There's a reason you may be hearing more tornado warnings these days, and it isn't just more storms.
Recent improvements in weather radars make it easier for forecasters to spot and send warnings for the small, "squall-line tornadoes" most common in Kentucky, says Joe Sullivan, warning coordination meteorologist with the National Weather Service in Louisville.
Even a few years ago such small, but still dangerous, storms could have been missed, Sullivan said Wednesday. Detecting those storms may trigger more warnings, but it also gives people more time to take cover.
"In many cases during the storms last week we were able to give people 25- and 30-minute warnings that these squall-line tornadoes were coming," he said. "If you're living in a mobile home park that's critical."
Sullivan says weather officials have not changed the criteria they use in deciding when to hit the tornado warning button. Traditionally, decisions were based on actual funnel-cloud sightings and radar pictures. That's still the case, Sullivan said.
"The number of storms isn't going up and up," Sullivan said. "But back in the 50s and 60s, the radar technology we had could only pick up the really big super-cell tornadoes. The smaller ones were basically invisible to us."
He said recent hardware and software enhancements to the radar "give us finer detail on these small-scale circulations that can lead to weak tornadoes along squall lines. And that's the majority of the tornadoes that we get in Kentucky."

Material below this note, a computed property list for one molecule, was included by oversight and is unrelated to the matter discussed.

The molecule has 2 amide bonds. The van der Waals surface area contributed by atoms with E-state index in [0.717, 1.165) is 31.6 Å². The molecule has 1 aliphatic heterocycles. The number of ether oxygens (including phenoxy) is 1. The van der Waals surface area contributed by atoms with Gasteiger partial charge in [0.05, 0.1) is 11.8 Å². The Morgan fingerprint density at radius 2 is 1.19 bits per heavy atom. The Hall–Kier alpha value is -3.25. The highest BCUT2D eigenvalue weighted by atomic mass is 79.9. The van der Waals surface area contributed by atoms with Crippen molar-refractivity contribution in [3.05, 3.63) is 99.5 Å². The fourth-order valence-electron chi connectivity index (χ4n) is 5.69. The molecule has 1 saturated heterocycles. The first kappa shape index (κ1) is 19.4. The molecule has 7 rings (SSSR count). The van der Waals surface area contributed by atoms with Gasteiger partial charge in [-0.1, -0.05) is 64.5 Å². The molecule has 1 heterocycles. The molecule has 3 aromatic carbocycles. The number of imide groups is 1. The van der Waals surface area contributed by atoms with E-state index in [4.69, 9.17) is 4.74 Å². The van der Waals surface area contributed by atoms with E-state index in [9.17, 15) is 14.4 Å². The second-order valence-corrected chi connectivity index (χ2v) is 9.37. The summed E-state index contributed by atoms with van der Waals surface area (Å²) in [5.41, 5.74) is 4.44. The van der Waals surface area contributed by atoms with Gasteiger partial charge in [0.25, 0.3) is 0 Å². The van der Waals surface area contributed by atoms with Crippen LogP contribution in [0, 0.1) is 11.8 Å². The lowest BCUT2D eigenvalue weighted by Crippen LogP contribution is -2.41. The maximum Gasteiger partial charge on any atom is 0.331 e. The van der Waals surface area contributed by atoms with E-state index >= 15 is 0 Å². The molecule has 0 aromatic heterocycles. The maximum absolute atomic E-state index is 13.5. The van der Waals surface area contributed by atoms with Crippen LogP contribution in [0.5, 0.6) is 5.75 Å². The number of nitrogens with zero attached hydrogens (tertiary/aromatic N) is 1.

Even so, weather forecasters sometimes draw criticism no matter what they do. For example, some viewers weren't happy when WLEX-TV broke into The Voice to report storm warnings Tuesday night.
"That is management policy," said WLEX chief meteorologist Bill Meck. "When one of our counties is under a tornado warning, we are in wall-to-wall coverage. It's a life-threatening situation."
However, Meck said he and his managers do worry about a "crying wolf" syndrome, where, in situations like this week, people may hear so many warnings that they start to ignore them. Nevertheless, warnings must be taken seriously, he said.
"Whenever there's a chance for significant weather, we tell people to stay weather aware. A tornado by itself has a life span of less than 10 minutes, but if it's coming toward you, that can change your life."